Clallam County health officials are quarantining unvaccinated students at a private Christian school near Port Angeles after a 5-year-old kindergartner was diagnosed with measles and doctors feared it would spread.

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Clallam County health officials are quarantining unvaccinated students at a private Christian school near Port Angeles after a 5-year-old kindergartner was diagnosed with measles and doctors feared it would spread.

Students at Olympic Christian School who cannot show proof of immunity to the disease have been excluded from class and ordered to remain home, avoid public places and have no contact with anyone susceptible to measles until Feb. 27, according to a statement released late Friday by the county health department.

According to state health records, there are 115 students at the school, where nearly 16 percent of children have documents on file exempting them from required vaccinations. That means about 18 students could be subject to the quarantine.

The girl, who was not vaccinated, was diagnosed with measles on Thursday after she showed up at the Peninsula Children’s Clinic in Port Angeles — and exposed other children in the waiting room, said Dr. Tom Locke, health officer for Clallam and Jefferson counties.

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Babies too young to be vaccinated and older unvaccinated children were given emergency inoculations late Thursday after the case was confirmed. More cases are possible, Locke said.

“We are making strenuous efforts to get the word out that people who have been exposed to measles should let us know,” Locke said. “We want to see them, but we want them to call in first.”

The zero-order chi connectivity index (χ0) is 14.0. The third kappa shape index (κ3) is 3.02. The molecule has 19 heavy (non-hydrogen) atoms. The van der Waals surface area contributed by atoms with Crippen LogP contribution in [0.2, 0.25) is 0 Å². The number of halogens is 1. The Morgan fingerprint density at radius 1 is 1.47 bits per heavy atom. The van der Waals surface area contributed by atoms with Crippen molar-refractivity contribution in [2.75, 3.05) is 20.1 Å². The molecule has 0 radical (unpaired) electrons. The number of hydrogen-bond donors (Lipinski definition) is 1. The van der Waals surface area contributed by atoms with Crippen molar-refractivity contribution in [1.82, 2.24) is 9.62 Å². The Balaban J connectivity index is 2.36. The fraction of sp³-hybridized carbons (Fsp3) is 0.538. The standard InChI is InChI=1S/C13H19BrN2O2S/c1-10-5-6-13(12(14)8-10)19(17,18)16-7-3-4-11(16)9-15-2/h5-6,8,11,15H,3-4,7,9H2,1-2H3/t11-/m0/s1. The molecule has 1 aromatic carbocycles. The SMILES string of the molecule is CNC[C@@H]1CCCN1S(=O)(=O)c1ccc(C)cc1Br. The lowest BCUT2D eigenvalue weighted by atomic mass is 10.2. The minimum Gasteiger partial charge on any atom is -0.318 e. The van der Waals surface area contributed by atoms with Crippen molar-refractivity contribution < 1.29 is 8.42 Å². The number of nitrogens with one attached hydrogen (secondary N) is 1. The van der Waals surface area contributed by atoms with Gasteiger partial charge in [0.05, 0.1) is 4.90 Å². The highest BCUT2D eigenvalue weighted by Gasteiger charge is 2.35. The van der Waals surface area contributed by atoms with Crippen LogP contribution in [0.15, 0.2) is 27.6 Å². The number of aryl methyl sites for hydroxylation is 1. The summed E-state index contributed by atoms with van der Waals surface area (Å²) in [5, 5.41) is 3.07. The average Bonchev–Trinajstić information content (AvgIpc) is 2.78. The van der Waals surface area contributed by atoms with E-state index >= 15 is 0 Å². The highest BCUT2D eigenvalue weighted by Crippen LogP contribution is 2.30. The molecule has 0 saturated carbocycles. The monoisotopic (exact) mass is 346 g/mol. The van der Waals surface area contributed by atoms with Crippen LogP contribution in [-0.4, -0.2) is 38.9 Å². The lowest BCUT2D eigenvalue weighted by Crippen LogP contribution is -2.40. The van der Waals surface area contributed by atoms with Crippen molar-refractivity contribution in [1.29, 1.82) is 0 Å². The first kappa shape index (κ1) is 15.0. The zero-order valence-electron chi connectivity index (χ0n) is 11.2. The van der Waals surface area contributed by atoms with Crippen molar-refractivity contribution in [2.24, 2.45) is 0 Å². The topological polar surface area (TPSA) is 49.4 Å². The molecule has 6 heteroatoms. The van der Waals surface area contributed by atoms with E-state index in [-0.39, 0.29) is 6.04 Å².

The child’s illness marks the fifth measles case in Washington state this year, and joins a growing national tally of at least 125 cases in 17 states and Washington, D.C. Experts say the country is on track to exceed last year’s total of 644 cases, the highest number since the disease was considered eradicated in the U.S. in 2000.

Health officials are reaching out to anyone who may have had contact with the girl, who was considered contagious from Feb. 7 through Feb. 14.

“We’re always concerned when measles occurs in a school-aged child,” he said. “Especially with the rates of measles immunization as low as they are.”

In Clallam County, about 7.2 percent of all school children were exempt from vaccinations in the 2013-2014 school year, state figures show, meaning their parents submitted signed forms citing medical, religious or personal reasons for not immunizing their kids. Nearby Jefferson County has a 12.8 exemption rate.

The 5-year-old had direct contact with a 52-year-old Port Angeles man who was hospitalized with measles last month, officials said. The man traveled to several sites in Clallam and King counties while he was contagious from Monday, Jan. 26 to Friday, Jan. 30.

Neither of those cases is linked to the outbreak that started at Disneyland in Southern California. At least 113 people have been infected in that state, most tied to the theme-park outbreak.

Measles can linger in the air for an hour or more. An estimated 90 percent of people who aren’t immune to measles will catch the disease if they’re exposed.

Most people are immune to measles, either because they had the disease or have been vaccinated. If babies younger than 1 are exposed to the virus, they can be given a dose of immune globulin, a substance made from human-blood plasma that contains antibodies that protect against disease.

Older children and adults who have not been vaccinated can receive a dose of measles vaccine within 72 hours of exposure and get some protection, according to the Centers for Disease Control and Prevention.